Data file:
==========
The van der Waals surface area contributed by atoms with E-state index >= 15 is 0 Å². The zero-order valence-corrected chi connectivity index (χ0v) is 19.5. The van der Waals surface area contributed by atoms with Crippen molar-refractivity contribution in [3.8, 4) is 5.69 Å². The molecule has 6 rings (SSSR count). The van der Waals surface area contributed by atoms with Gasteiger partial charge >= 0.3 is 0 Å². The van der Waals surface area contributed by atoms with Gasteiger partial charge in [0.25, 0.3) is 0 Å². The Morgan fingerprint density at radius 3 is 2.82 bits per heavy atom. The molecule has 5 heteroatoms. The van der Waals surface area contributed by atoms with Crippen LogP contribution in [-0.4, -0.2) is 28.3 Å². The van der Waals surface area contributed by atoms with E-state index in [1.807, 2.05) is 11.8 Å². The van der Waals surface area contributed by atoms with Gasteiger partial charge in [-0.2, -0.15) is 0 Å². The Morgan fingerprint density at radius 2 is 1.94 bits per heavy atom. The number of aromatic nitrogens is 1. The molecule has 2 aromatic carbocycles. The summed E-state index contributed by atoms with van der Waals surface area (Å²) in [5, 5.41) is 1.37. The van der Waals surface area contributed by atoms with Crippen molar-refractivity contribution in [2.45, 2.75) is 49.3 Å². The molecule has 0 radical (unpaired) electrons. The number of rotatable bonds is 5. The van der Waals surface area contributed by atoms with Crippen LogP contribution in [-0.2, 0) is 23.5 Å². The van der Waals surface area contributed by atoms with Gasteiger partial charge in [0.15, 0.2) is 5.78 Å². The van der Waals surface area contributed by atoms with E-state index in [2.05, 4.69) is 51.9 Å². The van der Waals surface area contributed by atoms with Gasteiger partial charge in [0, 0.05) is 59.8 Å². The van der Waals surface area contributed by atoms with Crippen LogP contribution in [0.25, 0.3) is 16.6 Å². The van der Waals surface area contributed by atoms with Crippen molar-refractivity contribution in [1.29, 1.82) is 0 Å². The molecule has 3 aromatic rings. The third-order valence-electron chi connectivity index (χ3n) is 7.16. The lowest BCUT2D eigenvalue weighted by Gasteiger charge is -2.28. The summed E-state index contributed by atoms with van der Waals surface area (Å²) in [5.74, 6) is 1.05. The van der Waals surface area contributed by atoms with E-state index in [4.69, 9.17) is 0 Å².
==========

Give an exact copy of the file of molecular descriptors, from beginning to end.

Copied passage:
The van der Waals surface area contributed by atoms with E-state index >= 15 is 0 Å². The zero-order valence-corrected chi connectivity index (χ0v) is 19.5. The van der Waals surface area contributed by atoms with Crippen molar-refractivity contribution in [3.8, 4) is 5.69 Å². The molecule has 6 rings (SSSR count). The van der Waals surface area contributed by atoms with Gasteiger partial charge >= 0.3 is 0 Å². The van der Waals surface area contributed by atoms with Gasteiger partial charge in [0.25, 0.3) is 0 Å². The Morgan fingerprint density at radius 3 is 2.82 bits per heavy atom. The molecule has 5 heteroatoms. The van der Waals surface area contributed by atoms with Crippen LogP contribution in [-0.4, -0.2) is 28.3 Å². The van der Waals surface area contributed by atoms with E-state index in [1.807, 2.05) is 11.8 Å². The van der Waals surface area contributed by atoms with Gasteiger partial charge in [-0.2, -0.15) is 0 Å². The Morgan fingerprint density at radius 2 is 1.94 bits per heavy atom. The number of aromatic nitrogens is 1. The molecule has 2 aromatic carbocycles. The summed E-state index contributed by atoms with van der Waals surface area (Å²) in [5, 5.41) is 1.37. The van der Waals surface area contributed by atoms with Crippen molar-refractivity contribution in [2.45, 2.75) is 49.3 Å². The molecule has 0 radical (unpaired) electrons. The number of rotatable bonds is 5. The van der Waals surface area contributed by atoms with Crippen LogP contribution in [-0.2, 0) is 23.5 Å². The van der Waals surface area contributed by atoms with Gasteiger partial charge in [0.15, 0.2) is 5.78 Å². The van der Waals surface area contributed by atoms with E-state index in [2.05, 4.69) is 51.9 Å². The van der Waals surface area contributed by atoms with Gasteiger partial charge in [0, 0.05) is 59.8 Å². The van der Waals surface area contributed by atoms with Crippen LogP contribution in [0.25, 0.3) is 16.6 Å². The van der Waals surface area contributed by atoms with Crippen molar-refractivity contribution in [1.29, 1.82) is 0 Å². The molecule has 3 aromatic rings. The third-order valence-electron chi connectivity index (χ3n) is 7.16. The lowest BCUT2D eigenvalue weighted by Gasteiger charge is -2.28. The summed E-state index contributed by atoms with van der Waals surface area (Å²) in [5.74, 6) is 1.05. The van der Waals surface area contributed by atoms with E-state index in [4.69, 9.17) is 0 Å².